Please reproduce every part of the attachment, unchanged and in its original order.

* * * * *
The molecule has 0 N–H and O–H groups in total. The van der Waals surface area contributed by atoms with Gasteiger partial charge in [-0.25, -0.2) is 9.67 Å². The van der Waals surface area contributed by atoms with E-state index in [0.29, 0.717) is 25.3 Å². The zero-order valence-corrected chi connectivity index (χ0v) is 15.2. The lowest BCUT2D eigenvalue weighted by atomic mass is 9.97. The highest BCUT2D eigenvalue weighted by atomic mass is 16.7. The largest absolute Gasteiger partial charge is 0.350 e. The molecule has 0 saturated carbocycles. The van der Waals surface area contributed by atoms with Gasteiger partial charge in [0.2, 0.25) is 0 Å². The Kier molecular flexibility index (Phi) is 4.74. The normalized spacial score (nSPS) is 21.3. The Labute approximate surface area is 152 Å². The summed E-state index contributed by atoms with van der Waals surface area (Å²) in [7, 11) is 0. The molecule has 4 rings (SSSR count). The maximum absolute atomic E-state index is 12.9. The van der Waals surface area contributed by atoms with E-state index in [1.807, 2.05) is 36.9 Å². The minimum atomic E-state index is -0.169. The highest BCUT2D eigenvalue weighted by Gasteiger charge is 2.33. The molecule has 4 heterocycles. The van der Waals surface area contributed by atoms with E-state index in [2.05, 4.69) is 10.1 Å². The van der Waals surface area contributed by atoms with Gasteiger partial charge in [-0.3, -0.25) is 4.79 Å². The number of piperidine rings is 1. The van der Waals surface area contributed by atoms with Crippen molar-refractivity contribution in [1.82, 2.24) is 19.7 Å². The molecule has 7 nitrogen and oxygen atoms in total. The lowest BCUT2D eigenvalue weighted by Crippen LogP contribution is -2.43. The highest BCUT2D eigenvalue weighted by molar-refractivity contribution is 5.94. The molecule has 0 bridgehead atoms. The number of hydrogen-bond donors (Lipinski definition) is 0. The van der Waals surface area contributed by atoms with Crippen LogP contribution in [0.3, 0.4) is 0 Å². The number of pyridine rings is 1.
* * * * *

The molecule has 0 N–H and O–H groups in total. The van der Waals surface area contributed by atoms with Gasteiger partial charge in [-0.25, -0.2) is 9.67 Å². The van der Waals surface area contributed by atoms with E-state index in [0.29, 0.717) is 25.3 Å². The zero-order valence-corrected chi connectivity index (χ0v) is 15.2. The lowest BCUT2D eigenvalue weighted by atomic mass is 9.97. The highest BCUT2D eigenvalue weighted by atomic mass is 16.7. The largest absolute Gasteiger partial charge is 0.350 e. The molecule has 0 saturated carbocycles. The van der Waals surface area contributed by atoms with Gasteiger partial charge in [0.2, 0.25) is 0 Å². The Kier molecular flexibility index (Phi) is 4.74. The normalized spacial score (nSPS) is 21.3. The Labute approximate surface area is 152 Å². The summed E-state index contributed by atoms with van der Waals surface area (Å²) in [7, 11) is 0. The molecule has 4 rings (SSSR count). The maximum absolute atomic E-state index is 12.9. The van der Waals surface area contributed by atoms with E-state index in [1.807, 2.05) is 36.9 Å². The minimum atomic E-state index is -0.169. The highest BCUT2D eigenvalue weighted by Gasteiger charge is 2.33. The molecule has 4 heterocycles. The van der Waals surface area contributed by atoms with E-state index in [2.05, 4.69) is 10.1 Å². The van der Waals surface area contributed by atoms with Gasteiger partial charge in [-0.3, -0.25) is 4.79 Å². The number of piperidine rings is 1. The van der Waals surface area contributed by atoms with Crippen molar-refractivity contribution in [1.82, 2.24) is 19.7 Å². The molecule has 7 nitrogen and oxygen atoms in total. The lowest BCUT2D eigenvalue weighted by Crippen LogP contribution is -2.43. The highest BCUT2D eigenvalue weighted by molar-refractivity contribution is 5.94. The molecule has 0 bridgehead atoms. The number of hydrogen-bond donors (Lipinski definition) is 0. The van der Waals surface area contributed by atoms with Crippen LogP contribution in [0.3, 0.4) is 0 Å². The number of pyridine rings is 1.